If medieval Indian history has one big what-if question, it’s this: what if Dara Shikoh had become emperor instead of Aurangzeb? There’s now a gap between the words ‘Mughal’ and ‘Indian’ in the popular mind—a gap not sustained in history. In the common telling of India’s past, ‘Mughal’ is the name of things built over a land. This idea has been there only since the British: it was born with them. It’s their idea of history that was built over the land. What happened before that was more complex. A meeting of soils, one that produced a natural petrichor, a deeply civilisational aroma that travelled, without leaving a clear sign of its origin. India, as the West got to know it during the colonial age, was transformative for the West. And a key figure mediating that encounter was Dara Shikoh. But where was Dara Shikoh himself? He had vanished into the bone-dry dust of the Doab.
No actor is yet known for portraying him. No Mughal-e-Azam was made for him (though Karan Johar has recently threatened to try). Nor was any political movement waged against him. None was needed, of course. What would you protest against? The translation he steered of the Upanishads? That’s what travelled westward, an army of a subtler kind. The intellectual history of the West would have been different. But Dara Shikoh himself fell off the map in 1659—apparently beheaded on his own brother Aurangzeb’s order.
A portrait of Dara Shikoh
He vanished so completely in fact that, even over 300 years after his death, his exact place of burial remains a mystery. Evidence in history is often coloured in grey, but there’s finally a new beam of light that potentially leads us to his interred body. Historical documents are often mutually contradictory on details. Was he beheaded? Were his head and body buried separately? Which contemporary record should be believed? What was Aurangzeb’s own attitude towards his brother’s grave? For all this, it has been a matter of some consensus that he was buried in Humayun’s Tomb. Only the exact grave was unknown, as the tomb has over 140 graves of different Mughal family members. No historian or researcher had yet managed to fine-tune the lens to afford us more close-range clarity.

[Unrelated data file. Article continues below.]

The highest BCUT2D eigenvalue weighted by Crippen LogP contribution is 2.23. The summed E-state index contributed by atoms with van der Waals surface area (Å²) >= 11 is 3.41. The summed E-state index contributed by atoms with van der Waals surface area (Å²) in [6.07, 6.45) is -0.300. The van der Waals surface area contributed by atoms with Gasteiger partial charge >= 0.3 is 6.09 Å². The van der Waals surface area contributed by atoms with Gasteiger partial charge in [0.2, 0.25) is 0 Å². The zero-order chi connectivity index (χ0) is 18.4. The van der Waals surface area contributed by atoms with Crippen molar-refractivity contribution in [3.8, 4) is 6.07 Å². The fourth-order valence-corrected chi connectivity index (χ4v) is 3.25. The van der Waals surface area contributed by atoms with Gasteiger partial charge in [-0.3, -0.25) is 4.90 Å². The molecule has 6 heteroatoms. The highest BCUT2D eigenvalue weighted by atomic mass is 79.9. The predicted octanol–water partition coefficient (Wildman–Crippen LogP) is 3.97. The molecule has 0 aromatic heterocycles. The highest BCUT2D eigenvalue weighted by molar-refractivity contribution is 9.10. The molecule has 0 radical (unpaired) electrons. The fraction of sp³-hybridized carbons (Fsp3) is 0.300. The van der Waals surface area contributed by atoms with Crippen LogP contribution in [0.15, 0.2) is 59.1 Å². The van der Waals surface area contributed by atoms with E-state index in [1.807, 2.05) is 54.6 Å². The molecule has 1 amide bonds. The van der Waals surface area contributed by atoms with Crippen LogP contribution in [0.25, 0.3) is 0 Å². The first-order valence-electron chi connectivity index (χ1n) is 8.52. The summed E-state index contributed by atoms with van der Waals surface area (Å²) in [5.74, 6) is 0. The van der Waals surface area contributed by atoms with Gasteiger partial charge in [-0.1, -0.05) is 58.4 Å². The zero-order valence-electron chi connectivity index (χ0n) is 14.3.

Trying to fill that gap, ironically enough, is a government made up of a party not particularly renowned for its love of the Mughals. This February, just before India went into a lockdown and Delhi was dealing with deadly questions of history, the Union ministry of culture decided to try and unlock this big, magic door into the past. It did what governments do, setting up a seven-member committee of India’s top archaeologists to pinpoint Dara’s grave. Before it could do anything, the country-wide lockdown brought everything to a grinding halt. But some three months later, as life tried to resume, and the members were going to assemble, something else happened. Much to their surprise, Sanjeev Kumar Singh, a 49-year-old civil engineer from South Delhi Municipal Corporation, came up with a startling claim. He said he had spotted Dara Shikoh’s grave inside the Humayun’s Tomb.
Yes, you heard that right. Singh says one of the chambers on the first floor of Humayun’s Tomb has Dara Shikoh’s tombstone: it lies there, unmarked, along with two others, which belong to two sons of Akbar, Daniyal and Murad. How did a municipal engineer unlock a door that historians had not managed to even reach? Well, it was a labour of love that took him four years: he studied history, pored over historical documents, did everything a scholar would have done.
A fascinating hunt that has led to a strong claim. Strong enough to earn accolades from at least five members of the committee, which includes Padma awardee K.K. Muhammed, former director general, National Museum, Dr B.R. Mani and three ex-directors of the Archaeological Survey of India: Dr Syed Jamal Hasan, B.M. Pande and Ghulam Syed Khwaja.